"You don't have to put any money in the deal," Hudson said, " all you need is the ability to swing the deal . . . because I know what they (RLA) board members) are looking for; I know their interest in (creating) jobs; I know their interest in equity and I can couch the affirmative action plan in those terms."
Hudson acknowledged that developers might view the members of his firm as attractive partners because of their perceived political influence in the city.
Hudson said that this perception is no different from that of a developer who seeks out "an Irish partner in Boston" or a member "of the Daley machine in Chicago," referring to the late Chicago Mayor Richard Daley.
In mid-1977, Hudson and Leftwich scored their first success as minority partners on a major RLA development deal. The lawyers were partners in a development team competing with three other developers for the right to build a 400,000-square-foot office building at 600 Maryland Ave. SW.
Boston developer Mortimer B. Zuckerman, the managing partner in the deal, said hw was putting up $4 million for his 45 percent share of the $41 million project. The lawyers, according to the partnership agreement, would contribute $600 for their 15 percent share.
Though the RLA professional staff ranked Hudson, Leftwich and their partners' proposal last on its merits, the team had the greatest amount of minority ownership, and won the RLA contract award.
King, who was RLA chairman at the time, said she would not comment on specific RLA decisions.
"I know of no other way to do it in order to make it attractive to developers to bring in (minority partners) than if the developer knows it will increase the likelihood of his being able to get the project," King said.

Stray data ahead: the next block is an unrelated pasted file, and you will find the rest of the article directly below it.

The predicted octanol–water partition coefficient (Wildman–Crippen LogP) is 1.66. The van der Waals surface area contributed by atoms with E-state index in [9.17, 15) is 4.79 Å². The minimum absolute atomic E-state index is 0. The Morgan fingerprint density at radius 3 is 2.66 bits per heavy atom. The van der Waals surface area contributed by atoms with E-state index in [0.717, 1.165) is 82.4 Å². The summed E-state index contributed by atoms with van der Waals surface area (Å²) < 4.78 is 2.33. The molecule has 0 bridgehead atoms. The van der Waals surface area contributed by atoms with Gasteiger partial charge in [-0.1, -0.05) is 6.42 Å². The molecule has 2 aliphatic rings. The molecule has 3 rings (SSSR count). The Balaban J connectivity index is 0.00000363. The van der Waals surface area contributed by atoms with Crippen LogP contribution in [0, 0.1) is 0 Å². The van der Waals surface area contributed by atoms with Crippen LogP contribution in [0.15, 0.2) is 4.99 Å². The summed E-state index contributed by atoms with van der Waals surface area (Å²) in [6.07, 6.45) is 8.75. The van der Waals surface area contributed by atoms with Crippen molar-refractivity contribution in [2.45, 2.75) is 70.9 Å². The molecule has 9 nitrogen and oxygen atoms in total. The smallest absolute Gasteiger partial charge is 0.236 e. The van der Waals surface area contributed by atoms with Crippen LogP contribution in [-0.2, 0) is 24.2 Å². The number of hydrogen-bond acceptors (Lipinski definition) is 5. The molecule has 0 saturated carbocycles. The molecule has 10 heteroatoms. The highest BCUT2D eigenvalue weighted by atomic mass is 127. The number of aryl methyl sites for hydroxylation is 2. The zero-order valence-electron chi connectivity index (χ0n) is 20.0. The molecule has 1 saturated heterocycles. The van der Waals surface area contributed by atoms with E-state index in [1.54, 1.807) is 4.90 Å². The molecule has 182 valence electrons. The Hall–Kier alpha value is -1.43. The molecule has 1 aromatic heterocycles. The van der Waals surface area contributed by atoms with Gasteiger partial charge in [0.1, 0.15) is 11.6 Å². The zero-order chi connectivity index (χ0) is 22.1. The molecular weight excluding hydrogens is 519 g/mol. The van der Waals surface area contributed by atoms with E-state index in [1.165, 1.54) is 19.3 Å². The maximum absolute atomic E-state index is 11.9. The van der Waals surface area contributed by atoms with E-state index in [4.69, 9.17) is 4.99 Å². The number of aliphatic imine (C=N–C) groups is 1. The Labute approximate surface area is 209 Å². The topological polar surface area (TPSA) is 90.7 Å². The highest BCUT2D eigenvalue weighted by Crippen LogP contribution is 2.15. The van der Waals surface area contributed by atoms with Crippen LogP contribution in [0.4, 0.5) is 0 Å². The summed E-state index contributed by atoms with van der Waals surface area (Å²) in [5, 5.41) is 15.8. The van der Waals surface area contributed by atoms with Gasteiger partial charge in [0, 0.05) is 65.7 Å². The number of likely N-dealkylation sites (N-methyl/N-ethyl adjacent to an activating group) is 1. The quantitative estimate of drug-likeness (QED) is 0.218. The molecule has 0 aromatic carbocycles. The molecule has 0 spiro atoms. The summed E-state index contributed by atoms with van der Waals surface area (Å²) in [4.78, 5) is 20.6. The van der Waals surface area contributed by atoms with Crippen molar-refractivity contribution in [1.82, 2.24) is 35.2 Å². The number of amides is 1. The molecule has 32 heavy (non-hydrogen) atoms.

Again in late 1978, Hudson, Leftwich and Davenport joined in a proposal to redevelop more than a city block above the Metro Center station at 12th and G streets NW. This time, the lawyers were partners with Landow. The team was competing against developer Oliver T. Carr and Herbert Miller's Western Development Corp.
The RLA staff recommended that Carr be granted deveopment rights for the entire project. Instead, the board voted to give Carr three of the sites atop the Metro station and the fourth was given to Landow.
In a similar partnership, Georgetown developer Miller gave 30 percent of his proposed $80 million development above Gallery Place Metro stop to three politically influential blacks: Ruby B. McZier, chairman of the Zoning Commission; Leonard McCants, chairman of the Board of Zoning Adjustment, and Larry C. Williams Sr., a member of the ABC board and an early supporter of Marion Barry during the 1978 mayoral campaign.
The Miller group is competing with four other development teams for the right to develop the RLA site. The black partners will provide no capital for the proposed development, although Miller said at least one of them will devote full-time services to the project.
In some cases, developers have formed partnerships with blacks in which there are explicit agreements that the blacks will make cash contributions to the project.
For the largest project at Metro Center, Carr is a partner with black developer Theodore Hagans, who will be a 30 percent owner of the completed project.
A spokesman for Carr said that "several hundred-thousand-dollars will be required for initial investment in plans for the project." Hagans will be required to put up 30 percent of those costs. Moreover in return for his 30 percent interest in Carr's project, Hagans will give Carr 30 percent of the ownership in the shopping center development Hagans plans to build in Northest Washington.
White developers for the most part acknowledge a responsibility to include black investors in projects where government agencies make the project possible through land purchases in urban renewal areas.
"The reason this is so sensitive is that both sides are fumbling," said one major developer who asked not to be identified. "The developers don't want the threat of an uncooperative govenment if they don't include the right people."
But black political officials, after decades of watching the redevelopment of Southwest Washington where virtually no blacks played partnership roles, appear more than willing to use political power in order to share in the economic bonanza that flows from commercial development.